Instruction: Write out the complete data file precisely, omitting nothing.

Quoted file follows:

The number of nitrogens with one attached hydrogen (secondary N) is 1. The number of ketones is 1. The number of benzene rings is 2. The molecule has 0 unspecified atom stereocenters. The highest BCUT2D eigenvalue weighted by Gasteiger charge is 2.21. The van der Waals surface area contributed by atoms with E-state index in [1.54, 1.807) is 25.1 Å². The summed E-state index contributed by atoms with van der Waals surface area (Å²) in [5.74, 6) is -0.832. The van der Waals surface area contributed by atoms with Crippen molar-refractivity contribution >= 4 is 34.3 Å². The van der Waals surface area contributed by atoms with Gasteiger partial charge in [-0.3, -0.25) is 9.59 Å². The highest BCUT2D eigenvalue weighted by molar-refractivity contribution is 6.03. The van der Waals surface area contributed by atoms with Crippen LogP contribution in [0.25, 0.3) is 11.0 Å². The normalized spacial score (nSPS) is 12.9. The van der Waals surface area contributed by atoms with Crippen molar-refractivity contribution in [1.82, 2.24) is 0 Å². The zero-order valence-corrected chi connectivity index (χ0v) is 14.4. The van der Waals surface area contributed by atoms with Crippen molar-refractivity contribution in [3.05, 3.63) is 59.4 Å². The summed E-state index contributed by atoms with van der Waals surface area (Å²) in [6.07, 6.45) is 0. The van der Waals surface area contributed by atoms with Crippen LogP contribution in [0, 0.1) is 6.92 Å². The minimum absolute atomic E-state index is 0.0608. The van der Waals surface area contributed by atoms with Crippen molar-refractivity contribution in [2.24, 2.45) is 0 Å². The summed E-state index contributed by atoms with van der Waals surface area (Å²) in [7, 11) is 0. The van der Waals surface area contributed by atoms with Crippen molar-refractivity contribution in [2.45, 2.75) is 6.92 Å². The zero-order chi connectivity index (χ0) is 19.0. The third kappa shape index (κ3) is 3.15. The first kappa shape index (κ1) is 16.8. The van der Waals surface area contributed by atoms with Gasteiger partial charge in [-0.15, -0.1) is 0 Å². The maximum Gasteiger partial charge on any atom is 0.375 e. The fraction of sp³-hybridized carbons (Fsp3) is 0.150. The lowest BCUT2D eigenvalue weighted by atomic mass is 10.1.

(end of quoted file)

The number of nitrogens with one attached hydrogen (secondary N) is 1. The number of ketones is 1. The number of benzene rings is 2. The molecule has 0 unspecified atom stereocenters. The highest BCUT2D eigenvalue weighted by Gasteiger charge is 2.21. The van der Waals surface area contributed by atoms with E-state index in [1.54, 1.807) is 25.1 Å². The summed E-state index contributed by atoms with van der Waals surface area (Å²) in [5.74, 6) is -0.832. The van der Waals surface area contributed by atoms with Crippen molar-refractivity contribution >= 4 is 34.3 Å². The van der Waals surface area contributed by atoms with Gasteiger partial charge in [-0.3, -0.25) is 9.59 Å². The highest BCUT2D eigenvalue weighted by molar-refractivity contribution is 6.03. The van der Waals surface area contributed by atoms with Crippen LogP contribution in [0.25, 0.3) is 11.0 Å². The normalized spacial score (nSPS) is 12.9. The van der Waals surface area contributed by atoms with Crippen molar-refractivity contribution in [1.82, 2.24) is 0 Å². The zero-order valence-corrected chi connectivity index (χ0v) is 14.4. The van der Waals surface area contributed by atoms with Crippen molar-refractivity contribution in [3.05, 3.63) is 59.4 Å². The summed E-state index contributed by atoms with van der Waals surface area (Å²) in [6.07, 6.45) is 0. The van der Waals surface area contributed by atoms with Crippen LogP contribution in [0, 0.1) is 6.92 Å². The minimum absolute atomic E-state index is 0.0608. The van der Waals surface area contributed by atoms with Crippen molar-refractivity contribution in [2.24, 2.45) is 0 Å². The summed E-state index contributed by atoms with van der Waals surface area (Å²) in [7, 11) is 0. The van der Waals surface area contributed by atoms with Crippen molar-refractivity contribution in [2.45, 2.75) is 6.92 Å². The zero-order chi connectivity index (χ0) is 19.0. The third kappa shape index (κ3) is 3.15. The first kappa shape index (κ1) is 16.8. The van der Waals surface area contributed by atoms with Gasteiger partial charge in [-0.15, -0.1) is 0 Å². The maximum Gasteiger partial charge on any atom is 0.375 e. The fraction of sp³-hybridized carbons (Fsp3) is 0.150. The lowest BCUT2D eigenvalue weighted by atomic mass is 10.1.